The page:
Saturday 24 March 2018

No delay in feelings of crushing devastation

Niall Crozier

THE homeward journey following a crushing away-day defeat is never easy. The airport post-mortem is a time for much soul-searching, with the disappointment all too evident. A three-hour delay does nothing to help the mood of people who had set out with much hope.

Friday's night's hard frost, followed by occasional snow flurries on Saturday morning, had singularly failed to cool the enthusiasm of the hordes who travelled to Paris in the belief that they were about to witness a rare Irish victory.

It takes more than a touch of late winter weather to intimidate Emerald Islanders convinced that they will enjoy something few of their predecessors ever did, namely a win in Paris.

That said, Friday night's pre-match bravado may have owed something to the consumption of vin. Even so, there appeared to genuine optimism on the Champs Elysees where the accents of Coleraine, Cultra and Cookstown mingled with those of Clonakilty, Cork and Clones.

Here, to paraphrase Phil Coulter, they were from the four proud provinces of Ireland. Together standing -- in one or two cases, barely -- tall. Shoulder to shoulder, answering the call. Victory in Paris. Allez the boys.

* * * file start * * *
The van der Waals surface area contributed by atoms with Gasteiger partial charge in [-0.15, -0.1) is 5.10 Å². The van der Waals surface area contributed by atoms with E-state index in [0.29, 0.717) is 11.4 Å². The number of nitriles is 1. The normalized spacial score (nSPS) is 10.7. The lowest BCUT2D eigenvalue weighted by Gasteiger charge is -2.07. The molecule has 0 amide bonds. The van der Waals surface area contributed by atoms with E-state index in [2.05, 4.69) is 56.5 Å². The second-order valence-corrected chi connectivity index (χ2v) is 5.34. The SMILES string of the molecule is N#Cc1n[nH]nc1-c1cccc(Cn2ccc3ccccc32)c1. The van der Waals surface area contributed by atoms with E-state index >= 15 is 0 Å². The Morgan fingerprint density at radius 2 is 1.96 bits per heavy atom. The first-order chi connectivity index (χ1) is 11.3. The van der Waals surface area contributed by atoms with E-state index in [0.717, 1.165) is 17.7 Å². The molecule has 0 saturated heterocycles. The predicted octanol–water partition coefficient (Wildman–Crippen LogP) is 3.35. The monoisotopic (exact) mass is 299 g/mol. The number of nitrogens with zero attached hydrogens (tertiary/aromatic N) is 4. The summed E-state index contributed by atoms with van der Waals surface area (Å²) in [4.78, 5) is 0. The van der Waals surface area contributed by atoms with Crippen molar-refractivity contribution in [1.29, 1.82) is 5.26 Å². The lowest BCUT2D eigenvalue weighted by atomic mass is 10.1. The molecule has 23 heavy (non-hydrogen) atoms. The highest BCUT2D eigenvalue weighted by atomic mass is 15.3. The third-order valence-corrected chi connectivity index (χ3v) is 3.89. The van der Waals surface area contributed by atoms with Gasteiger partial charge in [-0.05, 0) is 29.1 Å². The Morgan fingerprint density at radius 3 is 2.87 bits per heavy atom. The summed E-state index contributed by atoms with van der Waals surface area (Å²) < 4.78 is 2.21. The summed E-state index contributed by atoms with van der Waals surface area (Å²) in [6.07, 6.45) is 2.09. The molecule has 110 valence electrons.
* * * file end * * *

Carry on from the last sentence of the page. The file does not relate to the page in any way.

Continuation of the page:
No real misgivings about the French team, though some as to whether or not the Moulin Rouge would accept Northern Ireland banknotes.

I worried that Ireland's record in the French capital was being dismissed as an irrelevance. This team, the argument went, was different -- better than before by virtue of quality and a winning habit alien to most previous Irish sides.

The more they talked -- and imbibed -- the more they managed to convince themselves. Twelve hours later, out at the space-age super-stadium that is Stade de France, the tension began to grow. Anxious glances at watches, further discussion as to what was needed and analysis of who might bring what to the table. That was the drinks order, mind.

With there being no segregation at rugby matches, the travelling Irish were able -- and keen -- to include the natives in the debate, too. After all, we're all Europeans now, oui?

So a little more pre-match assessment and a few more shots of whatever was in those much-used hip-flasks.

'Ireland's Call' was sung with considerable volume. Or so it had seemed. Until the hosts' turn came. Le Marseillaise reverberated around the magnificent stadium, reminding all of who rules here.

Nor was French supremacy confined to the singing contest. It translated to on-field events, too. Beaten, bowed and home late as a result of aircraft problems. There have better weekends spent watching Ireland.

Source: Belfast Telegraph

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